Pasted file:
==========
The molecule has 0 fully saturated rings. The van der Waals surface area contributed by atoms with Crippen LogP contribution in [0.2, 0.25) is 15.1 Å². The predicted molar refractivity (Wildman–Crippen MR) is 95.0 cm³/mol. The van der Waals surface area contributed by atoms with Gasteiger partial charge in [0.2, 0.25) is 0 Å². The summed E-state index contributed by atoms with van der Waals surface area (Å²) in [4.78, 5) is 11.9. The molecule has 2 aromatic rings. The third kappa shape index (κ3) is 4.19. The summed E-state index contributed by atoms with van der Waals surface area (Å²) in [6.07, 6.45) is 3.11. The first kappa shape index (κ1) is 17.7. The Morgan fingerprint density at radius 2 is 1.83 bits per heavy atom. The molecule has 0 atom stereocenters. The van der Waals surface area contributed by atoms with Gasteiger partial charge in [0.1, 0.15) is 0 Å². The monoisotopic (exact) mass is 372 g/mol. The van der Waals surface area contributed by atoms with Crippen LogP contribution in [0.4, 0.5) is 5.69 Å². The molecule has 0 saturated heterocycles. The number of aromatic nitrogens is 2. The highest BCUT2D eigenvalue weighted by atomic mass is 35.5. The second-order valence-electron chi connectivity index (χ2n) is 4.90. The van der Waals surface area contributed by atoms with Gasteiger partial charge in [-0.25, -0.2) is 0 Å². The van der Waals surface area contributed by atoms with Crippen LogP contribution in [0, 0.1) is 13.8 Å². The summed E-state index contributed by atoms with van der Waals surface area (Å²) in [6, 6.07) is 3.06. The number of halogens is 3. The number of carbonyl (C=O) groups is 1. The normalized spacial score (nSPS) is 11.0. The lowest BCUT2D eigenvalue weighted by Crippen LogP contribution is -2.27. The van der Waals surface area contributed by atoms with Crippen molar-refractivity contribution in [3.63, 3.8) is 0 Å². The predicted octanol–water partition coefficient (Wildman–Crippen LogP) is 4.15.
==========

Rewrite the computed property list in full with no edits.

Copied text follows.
The molecule has 0 fully saturated rings. The van der Waals surface area contributed by atoms with Crippen LogP contribution in [0.2, 0.25) is 15.1 Å². The predicted molar refractivity (Wildman–Crippen MR) is 95.0 cm³/mol. The van der Waals surface area contributed by atoms with Gasteiger partial charge in [0.2, 0.25) is 0 Å². The summed E-state index contributed by atoms with van der Waals surface area (Å²) in [4.78, 5) is 11.9. The molecule has 2 aromatic rings. The third kappa shape index (κ3) is 4.19. The summed E-state index contributed by atoms with van der Waals surface area (Å²) in [6.07, 6.45) is 3.11. The first kappa shape index (κ1) is 17.7. The Morgan fingerprint density at radius 2 is 1.83 bits per heavy atom. The molecule has 0 atom stereocenters. The van der Waals surface area contributed by atoms with Gasteiger partial charge in [0.1, 0.15) is 0 Å². The monoisotopic (exact) mass is 372 g/mol. The van der Waals surface area contributed by atoms with Crippen LogP contribution in [0.4, 0.5) is 5.69 Å². The molecule has 0 saturated heterocycles. The number of aromatic nitrogens is 2. The highest BCUT2D eigenvalue weighted by atomic mass is 35.5. The second-order valence-electron chi connectivity index (χ2n) is 4.90. The van der Waals surface area contributed by atoms with Gasteiger partial charge in [-0.25, -0.2) is 0 Å². The van der Waals surface area contributed by atoms with Crippen LogP contribution in [0, 0.1) is 13.8 Å². The summed E-state index contributed by atoms with van der Waals surface area (Å²) in [6, 6.07) is 3.06. The number of halogens is 3. The number of carbonyl (C=O) groups is 1. The normalized spacial score (nSPS) is 11.0. The lowest BCUT2D eigenvalue weighted by Crippen LogP contribution is -2.27. The van der Waals surface area contributed by atoms with Crippen molar-refractivity contribution in [3.63, 3.8) is 0 Å². The predicted octanol–water partition coefficient (Wildman–Crippen LogP) is 4.15.